To provide as wide a range of choice to customers as possible, Expedia will offer all facilities available at the airport; anything which may not be suitable is clearly marked as such. Due to the technical complications involved in differentiating between terminals at airports, airport lounges are the only Attraction and Service we provide that require our customers to check their details.
As a database designer I find this idea of ‘technical complications’ difficult to understand. As Michelle had pointed out, my printed documentation contained enough data (albeit on different pages) for me to identify the clash - depart terminal 2, lounge in terminal 1 [although I don’t think it points out that you can’t get to Terminal 1 from Terminal 2 – Ed]. So Expedia clearly had the data; how difficult can it then be for the database/application to detect the incompatibility? At best, it’s incredibly simple, at worst you might guess some string parsing and data type conversion might be required. I am not convinced that in a well designed database system this presents any significant challenge whatsoever.
Secondly, if we accept for a moment that it is technically difficult to do, well, this is exactly what Expedia claims to cope with. The service it offers is ‘joined-up travel’ which means it has to check the data it brings together for compatibility. Saying that it is technically complicated would be like British Airways excusing a late flight by saying that “flying is technically complicated, you know”. As it happens, flying is complicated, yet we still demand that airlines do it on a daily basis for the simply reason that, to warrant the name ‘Airline’, you are expected to get those babies off the ground and into the air. It’s what airlines do. Joined-up travel is what Expedia does, or is supposed to do.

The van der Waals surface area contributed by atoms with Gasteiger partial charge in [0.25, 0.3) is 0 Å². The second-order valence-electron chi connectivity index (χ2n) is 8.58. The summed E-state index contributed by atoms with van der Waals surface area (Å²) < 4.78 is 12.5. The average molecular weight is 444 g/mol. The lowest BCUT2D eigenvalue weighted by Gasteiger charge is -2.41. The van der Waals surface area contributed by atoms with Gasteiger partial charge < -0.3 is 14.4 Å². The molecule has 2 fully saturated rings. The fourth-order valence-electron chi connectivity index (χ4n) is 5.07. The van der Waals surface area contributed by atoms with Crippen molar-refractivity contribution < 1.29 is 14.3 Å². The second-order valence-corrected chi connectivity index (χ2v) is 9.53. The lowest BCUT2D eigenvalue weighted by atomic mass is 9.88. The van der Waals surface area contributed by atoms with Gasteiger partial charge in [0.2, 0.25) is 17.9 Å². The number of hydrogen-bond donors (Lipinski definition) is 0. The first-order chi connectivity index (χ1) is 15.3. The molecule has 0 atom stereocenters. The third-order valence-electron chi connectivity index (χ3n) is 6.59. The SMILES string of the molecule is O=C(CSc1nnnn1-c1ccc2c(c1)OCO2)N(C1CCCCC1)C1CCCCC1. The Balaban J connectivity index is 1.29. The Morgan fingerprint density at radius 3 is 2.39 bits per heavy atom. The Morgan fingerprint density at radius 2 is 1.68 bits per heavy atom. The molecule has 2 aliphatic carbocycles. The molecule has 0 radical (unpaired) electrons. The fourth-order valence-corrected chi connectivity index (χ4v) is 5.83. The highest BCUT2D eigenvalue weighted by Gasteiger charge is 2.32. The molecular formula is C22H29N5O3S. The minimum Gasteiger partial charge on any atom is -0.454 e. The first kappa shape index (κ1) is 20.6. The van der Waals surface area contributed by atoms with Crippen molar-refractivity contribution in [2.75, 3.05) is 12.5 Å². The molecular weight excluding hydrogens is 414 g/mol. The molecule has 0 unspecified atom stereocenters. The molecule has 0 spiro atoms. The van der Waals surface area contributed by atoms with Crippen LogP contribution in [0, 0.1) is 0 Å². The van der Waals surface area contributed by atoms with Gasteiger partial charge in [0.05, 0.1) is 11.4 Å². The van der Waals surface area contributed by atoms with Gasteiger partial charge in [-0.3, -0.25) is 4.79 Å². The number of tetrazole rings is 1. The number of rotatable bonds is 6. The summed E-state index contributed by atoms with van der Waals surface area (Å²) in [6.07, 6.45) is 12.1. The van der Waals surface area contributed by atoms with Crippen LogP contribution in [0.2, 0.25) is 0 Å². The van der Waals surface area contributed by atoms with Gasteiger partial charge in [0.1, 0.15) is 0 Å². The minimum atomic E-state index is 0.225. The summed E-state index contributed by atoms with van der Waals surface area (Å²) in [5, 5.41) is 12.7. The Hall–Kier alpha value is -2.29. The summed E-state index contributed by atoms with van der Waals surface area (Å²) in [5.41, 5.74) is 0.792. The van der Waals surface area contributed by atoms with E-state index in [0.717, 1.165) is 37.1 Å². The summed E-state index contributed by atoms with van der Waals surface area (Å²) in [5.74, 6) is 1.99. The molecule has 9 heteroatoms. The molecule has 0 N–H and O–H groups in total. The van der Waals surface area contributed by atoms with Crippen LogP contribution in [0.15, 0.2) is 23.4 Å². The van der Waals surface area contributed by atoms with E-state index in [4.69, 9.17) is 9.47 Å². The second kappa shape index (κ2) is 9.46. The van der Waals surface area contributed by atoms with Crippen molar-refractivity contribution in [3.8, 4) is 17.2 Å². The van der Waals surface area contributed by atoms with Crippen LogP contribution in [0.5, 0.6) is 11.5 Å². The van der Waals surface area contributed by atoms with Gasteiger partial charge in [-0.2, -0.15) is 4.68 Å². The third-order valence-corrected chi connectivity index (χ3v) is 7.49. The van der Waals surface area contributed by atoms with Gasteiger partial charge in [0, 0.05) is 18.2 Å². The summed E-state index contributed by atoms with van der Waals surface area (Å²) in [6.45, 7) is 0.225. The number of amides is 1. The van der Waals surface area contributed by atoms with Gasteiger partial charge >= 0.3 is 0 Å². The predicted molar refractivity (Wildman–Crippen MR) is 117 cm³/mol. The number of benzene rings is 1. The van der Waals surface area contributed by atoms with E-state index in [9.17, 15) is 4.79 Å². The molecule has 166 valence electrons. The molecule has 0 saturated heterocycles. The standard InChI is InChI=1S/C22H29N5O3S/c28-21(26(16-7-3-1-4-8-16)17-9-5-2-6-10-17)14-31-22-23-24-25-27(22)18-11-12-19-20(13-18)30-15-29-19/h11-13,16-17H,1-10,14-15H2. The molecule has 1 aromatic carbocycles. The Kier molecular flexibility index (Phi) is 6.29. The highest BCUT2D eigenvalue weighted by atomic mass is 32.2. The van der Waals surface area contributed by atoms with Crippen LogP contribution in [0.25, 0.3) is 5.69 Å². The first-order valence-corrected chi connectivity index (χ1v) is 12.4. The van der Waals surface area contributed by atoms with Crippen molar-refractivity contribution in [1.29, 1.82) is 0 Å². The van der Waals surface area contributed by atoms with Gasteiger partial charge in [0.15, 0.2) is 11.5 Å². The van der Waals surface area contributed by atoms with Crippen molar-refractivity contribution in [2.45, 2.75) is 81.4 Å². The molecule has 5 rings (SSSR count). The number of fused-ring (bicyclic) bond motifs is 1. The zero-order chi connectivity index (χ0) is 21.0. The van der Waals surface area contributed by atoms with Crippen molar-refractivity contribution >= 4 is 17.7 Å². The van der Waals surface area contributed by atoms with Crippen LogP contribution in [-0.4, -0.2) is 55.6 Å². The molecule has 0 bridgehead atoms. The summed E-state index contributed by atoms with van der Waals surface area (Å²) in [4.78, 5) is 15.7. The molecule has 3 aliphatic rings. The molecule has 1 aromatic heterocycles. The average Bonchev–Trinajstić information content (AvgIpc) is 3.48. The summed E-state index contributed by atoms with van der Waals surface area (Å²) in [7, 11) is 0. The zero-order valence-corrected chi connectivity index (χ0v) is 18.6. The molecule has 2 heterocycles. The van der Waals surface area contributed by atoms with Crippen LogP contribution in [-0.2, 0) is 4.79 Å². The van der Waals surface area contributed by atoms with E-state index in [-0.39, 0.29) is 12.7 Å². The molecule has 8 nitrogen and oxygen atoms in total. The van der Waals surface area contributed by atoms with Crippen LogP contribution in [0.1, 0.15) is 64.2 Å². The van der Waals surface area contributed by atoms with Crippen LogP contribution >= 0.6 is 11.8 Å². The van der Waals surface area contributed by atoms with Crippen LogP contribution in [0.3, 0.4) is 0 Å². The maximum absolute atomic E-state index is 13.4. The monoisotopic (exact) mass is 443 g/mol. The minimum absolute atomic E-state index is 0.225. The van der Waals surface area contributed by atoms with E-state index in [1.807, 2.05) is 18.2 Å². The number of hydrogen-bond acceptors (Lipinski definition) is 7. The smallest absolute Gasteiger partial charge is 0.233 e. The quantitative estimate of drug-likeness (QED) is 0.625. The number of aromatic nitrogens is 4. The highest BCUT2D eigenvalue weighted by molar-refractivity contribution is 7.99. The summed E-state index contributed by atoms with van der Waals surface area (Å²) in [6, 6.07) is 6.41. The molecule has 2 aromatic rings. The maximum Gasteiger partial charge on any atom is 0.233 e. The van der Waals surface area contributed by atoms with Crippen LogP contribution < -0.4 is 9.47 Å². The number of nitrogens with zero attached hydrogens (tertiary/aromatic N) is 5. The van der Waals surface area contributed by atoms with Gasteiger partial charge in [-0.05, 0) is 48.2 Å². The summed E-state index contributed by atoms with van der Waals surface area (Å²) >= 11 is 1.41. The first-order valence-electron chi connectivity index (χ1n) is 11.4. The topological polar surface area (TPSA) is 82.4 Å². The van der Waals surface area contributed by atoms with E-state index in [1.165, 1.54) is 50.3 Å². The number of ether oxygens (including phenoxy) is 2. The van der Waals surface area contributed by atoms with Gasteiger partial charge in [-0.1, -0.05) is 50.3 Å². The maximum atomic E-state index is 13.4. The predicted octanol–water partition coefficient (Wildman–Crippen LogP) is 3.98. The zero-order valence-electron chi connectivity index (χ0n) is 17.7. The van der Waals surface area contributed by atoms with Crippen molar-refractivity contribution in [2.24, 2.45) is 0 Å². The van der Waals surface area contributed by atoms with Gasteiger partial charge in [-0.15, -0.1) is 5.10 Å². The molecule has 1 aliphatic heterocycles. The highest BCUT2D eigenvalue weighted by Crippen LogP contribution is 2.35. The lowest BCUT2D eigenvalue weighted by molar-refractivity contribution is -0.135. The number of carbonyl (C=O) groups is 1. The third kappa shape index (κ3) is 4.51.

Expedia says, above, that “airport lounges are the only Attraction and Service we provide that require our customers to check their details”. So I wrote back asking:
“Is Expedia prepared to guarantee that this is the only one and that (baring genuine mistakes) it will never offer any other incompatible options that are left to the customers to sort out?”
If the answer is ‘No’ then Expedia customers are left in a position where they can never be sure, in which case they have to check every part of the travel manually, in case it is incompatible. This seemed to me to be an important point. Expedia’s reply suggests that it doesn’t agree:
I have passed your comments to the in-house team, and they would like me to thank you for your feedback and they have taken it onboard.
Whilst this doesn’t say “No”, it most certainly doesn’t say “Yes”. The problem is that Expedia seems, already, to have forgotten that the service it provides is in doing the incompatibility thing. If it can’t guarantee that, then why would we want to use it? For the “…& save money!” bit?
On the flight back I found that the ServiceAir lounge in Edinburgh could be reached using my ticket but was unimpressed to discover that Expedia had charged me 27% more for pre-booking than the lounge would have cost me on the day – see Figure 2, below.